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Thursday 21 August 2014
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Of royal canvas

Classics

Raja Ravi Varma’s paintings continue to hold their own a hundred years after his death, finds Vimla Patil

Master study: Varma’s ‘A woman holding a fruit,’ oil on canvas.

It’s that time of the year in India yet again. With the winter mellowing down and the summer not yet in full bloom, the artistic fraternity of the country is doing all it can to bring the best of art, music, dance and museum shows to the cognoscenti. Among the latest efforts of this busy and ambitious community is a show of the finest oleographs of Raja Ravi Varma, collected and cherished carefully over many decades by his admirers.
Raja Ravi Varma was one of the first artists of India to make international news. He was from a royal lineage of Kerala and learnt the skill of portrait painting in oil on canvas from his British and German contemporaries. He made a name for himself long before the modern, contemporary art movement such as the Progressive Artists’ Movement was initiated in India and artists like Gaitonde, Husain, Souza, Ara and Raza became famous in post-Independence India.

Though the works of these artists continue to sell at sky-high prices in India and the West, Raja Ravi Varma continues to hold his regal aura. With the collection of his works in the Baroda Palace Museum and other prestigious institutions and rich mansions, Raja Ravi Varma continues to be one of the most ‘wanted’ artists of India 100 years after his death. This year, his works — which are coveted by the world’s leading art collectors and museums — may be available to lesser admirers through oleographs which will be on show in various art galleries.

Early promise
Ravi Varma was born near the erstwhile state of Travancore in modern Kerala in 1848 in a family of poets, scholars and art lovers. With the family’s religious leanings, Ravi Varma became familiar with the epics Ramayan and Mahabharat from a young age and wanted to paint the heroes and heroines of these tomes because of his artistic leanings. Seeing his interest, the Maharaja Ayilam Tirunal of Travancore initiated his exposure to European art and the technique of using oil paints for his paintings of early landscapes.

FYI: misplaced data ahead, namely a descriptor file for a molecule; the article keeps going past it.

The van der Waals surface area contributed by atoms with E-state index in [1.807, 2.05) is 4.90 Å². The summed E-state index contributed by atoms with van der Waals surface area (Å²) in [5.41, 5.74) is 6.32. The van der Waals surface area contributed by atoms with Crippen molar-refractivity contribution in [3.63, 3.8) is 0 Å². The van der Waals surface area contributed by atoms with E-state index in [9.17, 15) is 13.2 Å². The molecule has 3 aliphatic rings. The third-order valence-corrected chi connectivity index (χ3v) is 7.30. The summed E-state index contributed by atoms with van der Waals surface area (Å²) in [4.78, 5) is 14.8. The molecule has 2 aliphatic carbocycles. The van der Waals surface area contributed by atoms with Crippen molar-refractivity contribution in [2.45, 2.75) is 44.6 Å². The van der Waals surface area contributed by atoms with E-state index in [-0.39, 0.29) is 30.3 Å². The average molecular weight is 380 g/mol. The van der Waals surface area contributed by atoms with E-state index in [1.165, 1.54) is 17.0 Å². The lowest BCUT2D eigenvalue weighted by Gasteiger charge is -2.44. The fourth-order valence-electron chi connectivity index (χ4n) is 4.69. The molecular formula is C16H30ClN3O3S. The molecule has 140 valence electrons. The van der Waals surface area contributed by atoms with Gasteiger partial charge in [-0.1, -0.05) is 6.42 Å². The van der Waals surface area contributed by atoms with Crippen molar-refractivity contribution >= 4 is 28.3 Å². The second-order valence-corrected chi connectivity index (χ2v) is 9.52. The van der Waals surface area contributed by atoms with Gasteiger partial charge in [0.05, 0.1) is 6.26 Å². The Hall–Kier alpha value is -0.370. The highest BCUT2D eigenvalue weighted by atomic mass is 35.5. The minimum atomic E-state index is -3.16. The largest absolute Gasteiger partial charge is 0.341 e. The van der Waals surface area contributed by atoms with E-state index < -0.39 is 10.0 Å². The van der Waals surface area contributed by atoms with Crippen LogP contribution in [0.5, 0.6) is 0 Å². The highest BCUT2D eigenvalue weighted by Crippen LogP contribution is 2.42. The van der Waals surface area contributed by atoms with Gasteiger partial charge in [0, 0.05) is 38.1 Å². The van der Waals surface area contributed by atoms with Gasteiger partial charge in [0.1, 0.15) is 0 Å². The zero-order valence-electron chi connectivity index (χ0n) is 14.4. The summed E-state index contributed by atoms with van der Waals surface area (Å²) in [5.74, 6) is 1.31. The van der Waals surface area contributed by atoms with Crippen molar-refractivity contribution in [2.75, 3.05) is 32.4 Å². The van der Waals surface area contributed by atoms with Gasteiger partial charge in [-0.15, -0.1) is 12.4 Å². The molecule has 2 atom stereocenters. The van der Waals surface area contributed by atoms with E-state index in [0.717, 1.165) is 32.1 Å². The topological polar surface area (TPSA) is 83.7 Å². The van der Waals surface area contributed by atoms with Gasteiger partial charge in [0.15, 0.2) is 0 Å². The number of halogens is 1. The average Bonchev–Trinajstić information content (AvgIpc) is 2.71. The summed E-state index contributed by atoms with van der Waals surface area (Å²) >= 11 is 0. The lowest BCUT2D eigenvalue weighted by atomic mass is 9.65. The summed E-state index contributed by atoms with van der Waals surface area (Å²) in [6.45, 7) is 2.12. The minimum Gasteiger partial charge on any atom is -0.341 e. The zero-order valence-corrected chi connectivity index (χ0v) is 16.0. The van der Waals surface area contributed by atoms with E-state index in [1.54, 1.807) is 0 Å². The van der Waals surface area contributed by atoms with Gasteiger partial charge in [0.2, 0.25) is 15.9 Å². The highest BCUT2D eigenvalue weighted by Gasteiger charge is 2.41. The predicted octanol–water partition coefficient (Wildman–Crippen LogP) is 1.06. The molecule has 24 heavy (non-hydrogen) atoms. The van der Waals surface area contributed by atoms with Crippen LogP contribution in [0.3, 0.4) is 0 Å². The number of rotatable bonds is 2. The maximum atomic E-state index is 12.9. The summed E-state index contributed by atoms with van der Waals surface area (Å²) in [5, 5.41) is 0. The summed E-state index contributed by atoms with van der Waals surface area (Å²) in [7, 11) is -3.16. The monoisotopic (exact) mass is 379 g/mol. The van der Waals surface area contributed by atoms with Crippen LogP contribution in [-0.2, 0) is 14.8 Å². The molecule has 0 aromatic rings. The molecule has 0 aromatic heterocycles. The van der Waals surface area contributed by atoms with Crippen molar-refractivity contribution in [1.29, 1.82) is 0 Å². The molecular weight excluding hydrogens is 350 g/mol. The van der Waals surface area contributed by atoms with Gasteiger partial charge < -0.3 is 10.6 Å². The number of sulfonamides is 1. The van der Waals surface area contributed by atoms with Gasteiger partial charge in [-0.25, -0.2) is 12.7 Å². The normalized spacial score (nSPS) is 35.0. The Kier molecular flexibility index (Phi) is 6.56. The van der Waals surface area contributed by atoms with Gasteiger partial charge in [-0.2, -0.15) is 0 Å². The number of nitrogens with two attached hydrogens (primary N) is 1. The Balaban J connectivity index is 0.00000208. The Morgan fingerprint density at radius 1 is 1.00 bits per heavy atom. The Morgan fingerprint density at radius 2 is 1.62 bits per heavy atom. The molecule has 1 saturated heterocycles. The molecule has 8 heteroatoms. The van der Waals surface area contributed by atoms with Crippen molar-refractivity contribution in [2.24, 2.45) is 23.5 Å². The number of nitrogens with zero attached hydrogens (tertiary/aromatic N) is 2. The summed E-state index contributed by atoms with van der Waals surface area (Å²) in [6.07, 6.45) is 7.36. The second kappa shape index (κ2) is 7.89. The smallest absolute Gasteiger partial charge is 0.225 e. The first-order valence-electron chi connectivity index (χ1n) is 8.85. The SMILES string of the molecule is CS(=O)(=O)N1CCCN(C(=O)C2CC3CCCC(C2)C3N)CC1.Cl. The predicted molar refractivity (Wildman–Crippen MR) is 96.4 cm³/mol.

Ravi Varma, with his genius for art, quickly became a master of the techniques and progressively used it to create paintings of Indian deities and scenes from the epics with which he was familiar due to his upbringing. “He was the first Indo-Western artist to picturise Indian deities in a breathtaking, colourful manner and his paintings appealed to all — the rich and the middle class — immediately. His portrayal of Indian gods and goddesses as well as epic tales became a household craze with common people buying prints and decorating them for worship,” says Shruti Singh, an ardent art collector.
By 1892, Ravi Varma came in contact with the industrialist Goverdhandas Khatau Makhanji and set up the first lithographic press in south Mumbai. At this press, machines were imported from Germany and operated by German technicians. Some of the first oleographs of his works were produced here. Among these were the ‘Coronation of Rama’, the ‘Birth of Shakuntala’, ‘Saraswati’ and ‘Mahalakshmi’.

However, this prosperous project suffered when the big plague swept through Bombay and Poona in the colonial era. The press shut down in 1898 and later reopened in Karla near Lonavala in the Sahyadri Hills in 1899. Ravi Varma was unfortunate again when his health failed and he sold the press to German technicians in 1901, giving them the copyright to produce oleographs of his 89 paintings.

Rich legacy

The Germans continued to produce these until 1930s — till war clouds began to hover over Europe. Ravi Varma died in 1906 and two admirers Anant Shivaji Desai and AK Joshi bought over the rights to print works from the Baroda and Mysore and other collections. These came out with the stamp of AK Joshi for sale in the market.

Today, Ravi Varma prints can be sourced in various stages of perfection depending upon where and when they were created and what processes were employed in making them. There are many oleographs decorated with gold beads, threads and semi precious stones because this was the fashion among well-to-do upper middle class families in India from the 20s to the 40s. But the original paintings continue to fascinate art lovers and are on display in some of the rich homes of India and mainly in the Baroda and Mysore Palace museums. The oleographs are the next best thing for art lovers and can be bought from art galleries and dealers — particularly this year, as they will be on show in many cities.

More than a hundred years of his death in 1906, Raja Ravi Varma continues to fascinate art lovers with his genius and his paintings and oleographs are popular among collectors.

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